Republicans are not without fiscal accomplishments. In 1995 Congress enacted the first credible welfare reform package since Lyndon Johnson launched the War on Poverty 35 years ago. The 1995 farm bill, while still deeply flawed, was the most market‐oriented overhaul of the system in many years. The Republican Congress is also poised to pass the first federal tax cut since 1981 –although it will save taxpayers less than one cent on every dollar they send to Washington.
Arguably, the most impressive achievement of the congressional Republicans and President Clinton has been the dramatic decline in the budget deficit. In just three years, the 104th and 105th Congresses and the White House have slashed the deficit by two‐thirds. Most of that reduction has been due to continued reductions in post‐Cold War defense spending and a surge of revenues in the past two years.
But for fiscal conservatives, the real test is whether the size and scope of government have been cut since November 1994. The unfortunate answer is: not by much. In fact, congressional Republicans have now approved three budgets in fiscal years 1996–1998. Amazingly, over that period, total nondefense expenditures will have surged by $183 billion, or $31 billion more than in the three years before the GOP took over Congress.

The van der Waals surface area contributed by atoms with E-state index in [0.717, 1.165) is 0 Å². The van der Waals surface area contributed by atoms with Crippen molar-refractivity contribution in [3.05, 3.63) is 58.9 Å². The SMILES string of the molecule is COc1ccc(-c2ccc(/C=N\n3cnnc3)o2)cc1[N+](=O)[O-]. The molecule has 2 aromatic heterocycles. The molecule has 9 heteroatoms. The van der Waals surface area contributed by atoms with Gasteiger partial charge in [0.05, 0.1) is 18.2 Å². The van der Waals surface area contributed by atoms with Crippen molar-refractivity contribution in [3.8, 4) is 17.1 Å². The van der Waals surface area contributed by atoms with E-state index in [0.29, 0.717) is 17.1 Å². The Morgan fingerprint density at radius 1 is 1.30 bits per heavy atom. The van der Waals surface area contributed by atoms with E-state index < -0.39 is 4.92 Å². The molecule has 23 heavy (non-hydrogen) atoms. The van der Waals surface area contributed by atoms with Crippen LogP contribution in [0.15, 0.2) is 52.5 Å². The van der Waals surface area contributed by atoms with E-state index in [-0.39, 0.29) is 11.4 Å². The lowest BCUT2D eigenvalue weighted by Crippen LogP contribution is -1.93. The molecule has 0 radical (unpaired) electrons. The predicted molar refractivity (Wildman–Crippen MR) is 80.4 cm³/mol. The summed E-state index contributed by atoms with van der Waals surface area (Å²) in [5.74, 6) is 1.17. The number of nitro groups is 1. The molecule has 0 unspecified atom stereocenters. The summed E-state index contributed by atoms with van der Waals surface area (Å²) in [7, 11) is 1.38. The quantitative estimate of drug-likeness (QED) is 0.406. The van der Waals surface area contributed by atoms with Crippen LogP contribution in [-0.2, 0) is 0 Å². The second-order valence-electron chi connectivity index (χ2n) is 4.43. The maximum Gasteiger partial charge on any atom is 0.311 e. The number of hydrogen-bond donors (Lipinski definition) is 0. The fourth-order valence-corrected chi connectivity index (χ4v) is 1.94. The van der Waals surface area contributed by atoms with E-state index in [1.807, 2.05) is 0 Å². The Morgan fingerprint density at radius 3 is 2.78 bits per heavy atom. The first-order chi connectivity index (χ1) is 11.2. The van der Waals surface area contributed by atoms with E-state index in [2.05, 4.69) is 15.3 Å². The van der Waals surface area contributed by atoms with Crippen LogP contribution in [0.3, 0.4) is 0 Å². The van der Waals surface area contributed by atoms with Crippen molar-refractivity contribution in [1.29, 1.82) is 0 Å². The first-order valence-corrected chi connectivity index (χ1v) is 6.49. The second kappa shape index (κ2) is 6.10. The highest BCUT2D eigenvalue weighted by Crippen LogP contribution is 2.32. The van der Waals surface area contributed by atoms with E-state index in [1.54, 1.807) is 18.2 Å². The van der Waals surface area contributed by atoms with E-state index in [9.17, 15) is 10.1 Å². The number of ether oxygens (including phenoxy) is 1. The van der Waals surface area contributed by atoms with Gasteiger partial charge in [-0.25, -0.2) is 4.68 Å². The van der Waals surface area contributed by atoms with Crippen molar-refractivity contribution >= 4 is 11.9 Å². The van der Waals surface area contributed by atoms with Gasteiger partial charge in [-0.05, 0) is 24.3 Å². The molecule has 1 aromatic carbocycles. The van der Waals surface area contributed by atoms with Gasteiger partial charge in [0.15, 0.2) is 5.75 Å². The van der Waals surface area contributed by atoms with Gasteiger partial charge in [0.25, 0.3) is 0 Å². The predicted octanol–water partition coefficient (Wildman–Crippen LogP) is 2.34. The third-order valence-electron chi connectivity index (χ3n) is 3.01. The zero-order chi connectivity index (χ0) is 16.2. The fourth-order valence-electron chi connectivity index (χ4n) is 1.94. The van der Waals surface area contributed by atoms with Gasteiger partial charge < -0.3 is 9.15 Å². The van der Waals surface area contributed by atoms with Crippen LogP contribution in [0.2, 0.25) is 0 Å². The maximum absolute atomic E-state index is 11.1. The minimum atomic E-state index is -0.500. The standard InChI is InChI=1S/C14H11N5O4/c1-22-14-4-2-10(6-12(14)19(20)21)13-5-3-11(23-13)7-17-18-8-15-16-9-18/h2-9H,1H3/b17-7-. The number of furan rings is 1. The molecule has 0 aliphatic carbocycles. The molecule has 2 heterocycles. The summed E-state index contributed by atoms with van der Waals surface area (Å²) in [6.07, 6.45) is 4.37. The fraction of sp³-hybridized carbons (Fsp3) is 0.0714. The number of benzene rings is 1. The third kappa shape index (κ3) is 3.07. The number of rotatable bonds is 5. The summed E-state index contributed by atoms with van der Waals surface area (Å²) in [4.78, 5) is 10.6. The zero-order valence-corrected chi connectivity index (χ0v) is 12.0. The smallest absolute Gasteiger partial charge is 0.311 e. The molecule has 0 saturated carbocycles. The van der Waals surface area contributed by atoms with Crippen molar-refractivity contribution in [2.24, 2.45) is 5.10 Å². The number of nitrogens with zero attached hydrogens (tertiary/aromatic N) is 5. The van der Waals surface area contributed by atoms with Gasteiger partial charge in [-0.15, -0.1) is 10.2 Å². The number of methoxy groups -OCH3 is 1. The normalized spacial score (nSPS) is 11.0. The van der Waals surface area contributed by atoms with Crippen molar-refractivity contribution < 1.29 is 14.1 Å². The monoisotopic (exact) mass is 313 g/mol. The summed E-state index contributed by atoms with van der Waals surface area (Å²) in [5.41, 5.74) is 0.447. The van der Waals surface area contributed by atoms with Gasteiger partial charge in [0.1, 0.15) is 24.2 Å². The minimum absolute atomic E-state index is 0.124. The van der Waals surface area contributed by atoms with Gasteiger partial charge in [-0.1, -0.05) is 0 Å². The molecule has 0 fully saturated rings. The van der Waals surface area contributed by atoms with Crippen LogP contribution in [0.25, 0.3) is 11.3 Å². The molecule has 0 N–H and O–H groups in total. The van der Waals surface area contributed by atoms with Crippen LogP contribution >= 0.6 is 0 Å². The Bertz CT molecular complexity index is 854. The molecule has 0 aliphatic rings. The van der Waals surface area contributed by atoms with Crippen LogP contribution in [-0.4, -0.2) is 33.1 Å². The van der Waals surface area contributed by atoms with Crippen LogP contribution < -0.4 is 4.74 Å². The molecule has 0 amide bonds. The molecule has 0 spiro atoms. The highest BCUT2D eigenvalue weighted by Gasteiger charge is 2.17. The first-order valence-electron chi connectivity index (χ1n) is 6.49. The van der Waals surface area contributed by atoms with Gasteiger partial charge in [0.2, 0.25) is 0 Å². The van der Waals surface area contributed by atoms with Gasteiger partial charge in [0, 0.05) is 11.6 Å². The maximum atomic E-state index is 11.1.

The trend is in the direction of fiscal slippage. In 1996 Republicans increased spending by $48 billion; in 1997, by $63 billion; and now the 1998 budget will rise by a minimum of another $70 billion. Domestic spending rises by 5.4 percent in 1998, or twice the inflation rate, under the bipartisan budget deal. That’s hardly a starvation diet.
To have a balanced budget in five years, spending could rise by $70 billion in 1998 but by only $32 billion in 2002. Republicans in the 105th Congress have promised that future Congresses (and a future president) will exercise a level of fiscal restraint that they themselves will not exercise right now. In defense of the Newt Gingrich‐led Congress, it is true that expenditures on social programs would have been about $20 billion lower this year and next, had Bill Clinton not vetoed market‐oriented changes in Medicare and Medicaid two years ago. Republicans cannot single‐handedly rein in spending on so‐called “entitlement” programs. To change the law on public benefits requires the president’s signature — as the GOP painfully discovered in 1995 when Clinton torpedoed their Medicare agenda. On the other hand, Republicans have voted to expand existing entitlements and to create new ones. For example, the budget deal permits at least $16 billion in new government health care programs for children through 2002.